Webinar on 'Africa and knowledge'
6 November 13:00 - 2:30 South African Time
You are invited to the first in a new seminar series entitled 'Africa and Knowledge' co-hosted by CriSHET, Centre for Philosophy in Africa, Emengini Institute for Comparative Global Studies and the Faculty of the Humanities of Nelson Mandela University.
If you would like to join, follow this link https://forms.gle/NKwavtSjAJSBYf3C7 to RSVP.
Book launch online: Serving Higher Purposes by Ihron Rensburg
11 NOVEMBER 2020 15:00 – 17:00 South African Time
Serving higher purposes presents a captivating account of one of the most noteworthy events of democratic South Africa - the transformation of the university landscape. Prof Ihron Rensburg recounts both the challenges and successes of the creation of the University of Johannesburg and traces its trajectory from a muddled merger between competing institutions to a truly
African university. Weaving together personal observations, family history, socio-economic theory and even the history of a city, this is a text which offers us not only a glimpse of a particular university, but of how we can be, how we
can do, within the space of the university.
Please register here for login details.
Call for Papers: Special Issue for Educational Review entitled: 'World in Motion: Exploring the Impact of Covid-19 on Global Higher Education'
Editor: Jason Arday
Abstract deadline: 30th November 2020, with selected contributors notified by 31st December 2020.
In many countries, the higher education landscape has already begun to change dramatically due to the spread of the coronavirus and the containment and mitigation strategies adopted by national governments and higher education providers. Travel restrictions, social distancing measures, isolation and quarantine procedures, campus closures and border closures have radically altered the nature of academic study and academic work for students and faculty around the globe, in ways that are expected to persist for some time. The financial operating models of many providers and the financial viability of some will be severely tested by the economic repercussions of the pandemic, which may mean a substantial contraction of public and private spending on higher education in the years ahead.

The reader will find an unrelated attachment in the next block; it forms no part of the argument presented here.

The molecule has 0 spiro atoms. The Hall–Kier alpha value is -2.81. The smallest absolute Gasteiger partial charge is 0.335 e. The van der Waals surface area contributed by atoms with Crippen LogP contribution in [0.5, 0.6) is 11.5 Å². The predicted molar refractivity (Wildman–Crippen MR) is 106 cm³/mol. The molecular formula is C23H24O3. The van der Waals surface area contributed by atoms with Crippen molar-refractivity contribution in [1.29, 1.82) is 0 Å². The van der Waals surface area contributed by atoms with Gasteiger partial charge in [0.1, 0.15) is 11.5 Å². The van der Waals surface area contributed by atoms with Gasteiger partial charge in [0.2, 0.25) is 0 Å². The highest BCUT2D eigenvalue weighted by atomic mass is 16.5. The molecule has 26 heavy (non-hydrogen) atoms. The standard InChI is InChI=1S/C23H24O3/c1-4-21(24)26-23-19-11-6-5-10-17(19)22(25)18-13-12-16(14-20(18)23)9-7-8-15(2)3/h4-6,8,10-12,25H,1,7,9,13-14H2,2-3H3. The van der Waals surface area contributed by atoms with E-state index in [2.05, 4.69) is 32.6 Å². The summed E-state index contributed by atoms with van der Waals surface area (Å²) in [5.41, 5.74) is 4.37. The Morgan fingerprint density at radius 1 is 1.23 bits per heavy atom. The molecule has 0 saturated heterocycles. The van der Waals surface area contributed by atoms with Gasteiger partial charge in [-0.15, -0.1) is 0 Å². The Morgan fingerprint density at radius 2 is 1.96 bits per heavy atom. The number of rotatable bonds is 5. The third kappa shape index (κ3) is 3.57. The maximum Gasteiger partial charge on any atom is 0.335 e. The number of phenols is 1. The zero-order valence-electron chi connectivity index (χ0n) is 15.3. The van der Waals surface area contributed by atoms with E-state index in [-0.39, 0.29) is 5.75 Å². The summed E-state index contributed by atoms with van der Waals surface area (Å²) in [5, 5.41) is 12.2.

The consequences of post-pandemic changes to the nature of academic study and students’ experiences of higher education are beginning to be felt by new and returning cohorts, and by higher education faculty who must adapt their professional and academic labour in line with institutional responses to the crisis—including adaptations that have or threaten to heighten pre-existing exclusionary institutional practices. Governments globally remain under intense pressure to mitigate such consequences, balancing commitment to equitable access to HE against considerations of the future of public/private funding for national HE sectors. The current HE landscape therefore reflects the immediate, complex negotiations of power and priorities for individuals, institutions, National governments and international networks in the face of an unprecedented global pandemic.
Jason writes "For this Special Issue, I am keen to receive abstracts from a wide range of people at different career stages particularly early-career researchers..... Please do not hesitate to contact me if you have any questions or queries about potential abstract submissions". Jason's details are hyperlinked in the 'Contributors' section of this site.
Call for chapters: 'Being in shadow and light:
Academics in Conflict and Post-Conflict Higher Education'
Editors: Dina Zoe Belluigi & Tom Parkinson
14 December 2020 Chapter proposal deadline to be uploaded here
Call for chapters in Being in shadow and
Excerpt from the concept note (download from above):
The complexities of academic identity and practice extend well beyond what is visible in our daily professional practice and that which is at the forefront of mainstream research. For higher education to play a significant role in reducing conflict and in promoting peace, justice and humanitarian action within post-conflict reconstruction and development, more knowledge is required about how academics have negotiated the complexity of such transitions. Central questions guiding the curated anthology are:
What are the conditions and trajectories that constitute academic identities and practices when academic and state authority is displaced, in contestation and transition?
What is left unsaid, off the record, outside the room, in whispers about being an academic while negotiating such conditions?
What are the traces, legacies and intergenerational impacts of such differences in influence and orientation for academic cultures?
This book aims to curate eclectic scholarship that draws from varied forms of knowledge and knowing, including diverse knowledge systems, methodologies and modes of presentation. It is anticipated that the text will have a reflective ethos, which will self-critically consider what is being or was learnt, while not ignoring what is lost and what is at stake. We will seek open access options.
See more on section themes, working timeline, review process here.